Shudder to Think's major-label debut, Pony Express Record, boasted a better sound/production than past releases (courtesy of producer Ted Nicely and mixer Andy Wallace), and signaled more focused songwriting on the group's part. It was by no means a sellout, because even on earlier releases the group's ambitious songwriting was in full effect. And "focused" songwriting from Shudder to Think does not mean three-chord, predictable verse-chorus-verse compositions, either. Pony Express Record challenges the listener in many ways: stop/start riffing ("X-French Tee Shirt"), oblique lyrics ("Earthquakes Come Home"), often dramatic, Freddie Mercury-like vocals ("Gang of $"), and everything-but-the-kitchen-sink song structures ("No Rm. 9, Kentucky"). The music is consistently unpredictable, mixing jazz, metal, art rock, folk, experimental, and alternative in the band's melting pot. And all of the songs boast strong melodies, which initially draw the listener in until you realize that there's more than meets the ear. Pony Express Record also marked the studio debut of guitar whiz Nathan Larson and drummer Adam Wade (Larson became an integral member of the group, helping to write five tracks, while Wade left after the supporting tour). One of the most underrated rock records of the '90s.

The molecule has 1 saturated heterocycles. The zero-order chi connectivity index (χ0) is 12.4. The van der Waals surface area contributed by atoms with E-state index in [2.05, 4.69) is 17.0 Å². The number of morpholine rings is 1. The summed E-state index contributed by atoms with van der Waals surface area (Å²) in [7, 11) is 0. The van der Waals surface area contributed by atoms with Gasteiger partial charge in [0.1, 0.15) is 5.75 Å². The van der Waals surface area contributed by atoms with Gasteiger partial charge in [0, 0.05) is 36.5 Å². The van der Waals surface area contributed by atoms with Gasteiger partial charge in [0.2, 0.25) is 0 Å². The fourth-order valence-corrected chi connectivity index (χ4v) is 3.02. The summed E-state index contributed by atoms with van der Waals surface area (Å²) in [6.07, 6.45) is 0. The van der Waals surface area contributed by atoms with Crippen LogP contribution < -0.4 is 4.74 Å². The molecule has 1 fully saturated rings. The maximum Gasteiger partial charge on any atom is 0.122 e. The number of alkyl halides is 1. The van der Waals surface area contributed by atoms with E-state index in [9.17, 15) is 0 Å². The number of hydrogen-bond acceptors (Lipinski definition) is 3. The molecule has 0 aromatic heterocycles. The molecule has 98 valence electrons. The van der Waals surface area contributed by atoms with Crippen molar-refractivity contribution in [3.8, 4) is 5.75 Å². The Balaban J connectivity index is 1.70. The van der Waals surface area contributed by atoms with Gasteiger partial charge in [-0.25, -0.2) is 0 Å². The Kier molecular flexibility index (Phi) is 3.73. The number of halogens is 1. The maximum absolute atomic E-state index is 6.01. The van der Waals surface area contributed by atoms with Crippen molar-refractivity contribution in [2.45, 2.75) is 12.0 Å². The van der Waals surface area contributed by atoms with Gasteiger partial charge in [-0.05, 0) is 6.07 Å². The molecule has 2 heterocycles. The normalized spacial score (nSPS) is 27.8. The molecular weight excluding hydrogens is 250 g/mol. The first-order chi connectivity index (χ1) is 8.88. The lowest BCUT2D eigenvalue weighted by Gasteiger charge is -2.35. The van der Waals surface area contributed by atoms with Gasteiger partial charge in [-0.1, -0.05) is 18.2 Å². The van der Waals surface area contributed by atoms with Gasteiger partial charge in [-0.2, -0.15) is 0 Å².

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AllMusic Review by Greg Prato